We Tried 16 Brands of Tomato Paste and Found Some Surprising Results
I’ve done dozens of tastes in my career and there’s almost always a very clear winner (or, at most, a couple of winners). Even when I’ve compared stuff that seems incredibly similar — like vodka, which most people think has no flavor at all — some brands come out on top. I certainly didn’t expect this test to be any different. I just assumed there’d be a clear winner. There was not. Why? Let’s take a look.
For this test, I picked up as many brands as I could find, gathered a group of tasters, obscured the brand names, and got ready to jot down notes. Altogether we had nine cans and seven tubes of tomato paste and, for the most part, they were… pretty much the same from brand to brand. The biggest difference we tasted was between the paste in the cans and the stuff in the tubes.
What’s the Difference Between Canned Tomato Paste and Tomato Paste in a Tube?
It turns out there are some key differences between canned tomato paste and tomato paste that comes in a tube. To start, the cans are all preserved with citric acid (not salt), so their paste tastes a bit tart but still slightly flat. The tubes, on the other hand, are preserved with salt instead of citric acid, so they taste more seasoned.
In terms of texture and appearance, the canned pastes were a little thicker and darker than the paste in the tubes, which was softer and looser — even though the labels all specified “double concentrated.” (That just means that, after cooking, the pastes are placed in evaporation tanks to reduce the water and concentrate the flavor. It doesn’t mean they are twice as intensely flavored as the cans.) This discrepancy is likely due to how the pastes are processed.
Tubes of tomato paste are pretty much always imported from Italy, as most American food manufacturers are equipped to preserve food in cans rather than tubes. And, according to Cook’s Illustrated, Italy makes its tomato paste differently. There, the paste is cooked to 150 degrees rather than the 200 degrees that’s standard in America. “A higher temperature darkens and caramelizes paste and deactivates enzymes that would normally break down the fruit’s firming pectin, so the paste stays thicker. The cold-break method, with its lower temperature, yields paste that is looser, brighter red, and fresher-tasting.”
So, Which is Better?
We all liked the flavor of the tomato pastes from the tubes a little more than those from the cans. Even when a brand offered both a tube and can version (like Whole Foods 365), the tube tasted a bit brighter and more delicious. This could be because, again, they had salt instead of citric acid. And some of the cans had a slight metallic taste.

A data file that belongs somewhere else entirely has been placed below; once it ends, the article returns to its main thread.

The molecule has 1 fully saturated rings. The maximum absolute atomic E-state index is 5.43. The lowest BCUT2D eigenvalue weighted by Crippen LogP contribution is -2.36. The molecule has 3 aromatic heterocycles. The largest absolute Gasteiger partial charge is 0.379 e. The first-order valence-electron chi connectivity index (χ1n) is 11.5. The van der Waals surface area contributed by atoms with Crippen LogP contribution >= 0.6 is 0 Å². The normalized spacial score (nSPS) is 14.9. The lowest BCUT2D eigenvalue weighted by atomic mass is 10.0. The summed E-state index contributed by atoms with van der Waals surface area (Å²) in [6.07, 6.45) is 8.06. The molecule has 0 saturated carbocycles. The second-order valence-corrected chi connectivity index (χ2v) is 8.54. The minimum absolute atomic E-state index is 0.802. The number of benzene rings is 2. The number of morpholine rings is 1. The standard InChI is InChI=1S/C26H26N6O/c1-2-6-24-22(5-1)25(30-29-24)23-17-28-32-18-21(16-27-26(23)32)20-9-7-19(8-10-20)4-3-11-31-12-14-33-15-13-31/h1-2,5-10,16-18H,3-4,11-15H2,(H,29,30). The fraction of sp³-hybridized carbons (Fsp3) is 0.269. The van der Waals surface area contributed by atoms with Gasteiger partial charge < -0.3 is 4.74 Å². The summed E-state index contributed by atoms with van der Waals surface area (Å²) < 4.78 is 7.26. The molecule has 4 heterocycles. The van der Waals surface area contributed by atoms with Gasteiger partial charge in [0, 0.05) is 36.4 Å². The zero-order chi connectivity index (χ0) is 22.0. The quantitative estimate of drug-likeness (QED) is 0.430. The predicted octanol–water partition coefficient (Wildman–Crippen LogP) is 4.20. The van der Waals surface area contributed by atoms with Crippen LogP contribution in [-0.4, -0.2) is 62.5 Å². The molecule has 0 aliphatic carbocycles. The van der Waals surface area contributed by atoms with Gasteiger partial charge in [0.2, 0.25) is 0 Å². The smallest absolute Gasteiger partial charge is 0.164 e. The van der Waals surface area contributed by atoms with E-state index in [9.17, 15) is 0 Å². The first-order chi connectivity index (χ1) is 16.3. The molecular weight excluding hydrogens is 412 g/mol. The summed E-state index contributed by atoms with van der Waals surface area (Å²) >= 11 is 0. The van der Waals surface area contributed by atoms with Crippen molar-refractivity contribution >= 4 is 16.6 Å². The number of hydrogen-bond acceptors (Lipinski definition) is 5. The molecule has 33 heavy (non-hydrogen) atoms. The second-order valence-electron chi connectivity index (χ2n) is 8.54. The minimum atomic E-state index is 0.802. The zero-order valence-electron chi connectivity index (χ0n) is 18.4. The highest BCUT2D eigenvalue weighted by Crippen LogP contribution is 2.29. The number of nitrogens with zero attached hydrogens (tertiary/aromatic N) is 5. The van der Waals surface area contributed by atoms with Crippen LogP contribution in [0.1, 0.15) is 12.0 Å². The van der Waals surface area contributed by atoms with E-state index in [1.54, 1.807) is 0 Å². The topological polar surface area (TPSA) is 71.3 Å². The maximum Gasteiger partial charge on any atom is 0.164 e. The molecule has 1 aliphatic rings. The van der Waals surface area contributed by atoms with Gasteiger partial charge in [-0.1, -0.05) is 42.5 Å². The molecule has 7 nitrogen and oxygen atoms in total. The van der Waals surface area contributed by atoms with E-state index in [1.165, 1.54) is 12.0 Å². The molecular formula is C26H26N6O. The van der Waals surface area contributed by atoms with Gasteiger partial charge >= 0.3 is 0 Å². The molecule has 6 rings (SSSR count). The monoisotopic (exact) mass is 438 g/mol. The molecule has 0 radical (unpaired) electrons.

Tubes are definitely more expensive, around $2 to $4 per 4.5-ounce tube versus $0.80 to $1.50 for a 6-ounce can. But once a tube is opened, it’ll last 30 to 45 days without deteriorating in flavor. Tomato paste from a can will start to get moldy far faster because it’s exposed to more air, so you’ll have to freeze the excess if you want it to last.
The official vote: If you’re cooking a dish that needs a large amount of tomato paste, go with the can. If you just need a tablespoon or two, the tube is the way to go.
How We Tested the Tomato Pastes
We tasted every single option on its own, using just a spoon, and found little to no difference between them. Next, we also tried tasting the pastes on bread and crackers, hoping a starchy vehicle would help some flavors come through. Nope.
Then. I decided to mimic cooking with them to see if nuances would emerge. Tomato pastes are essentially diluted into a dish using heat and liquid, so I used hot water — 1 teaspoon paste to 1 tablespoon hot water. This did help a bit, as we were able to detect which pastes offered a richer tomato flavor once diluted with an equal amount of liquid.
The Best Canned Tomato Paste
Among the cans, the only differences we could detect were some had a very faint metallic note, some were just the barest smidge more tart, and some were slightly darker in color with a slightly more roasted flavor. The differences were so incredibly slight they’d be undetectable in a cooked dish.
The Best Tomato Paste(s) in a Tube
The tubes were even harder to differentiate. One had a smoother texture, some were brighter than others (because they had more salt), but that was about it. Trader Joe’s, Cento and Mutti all ranked highest for being the most “tomato-y.” When I compared the labels, though, I found out why: These were the brands that had the most salt. If the others were salted more, they’d probably taste about the same.
Buy: Cento Tomato Paste, $7.50 for four 4.56-ounce tubes at Walmart
Do you have a go-to brand for tomato paste? What is it?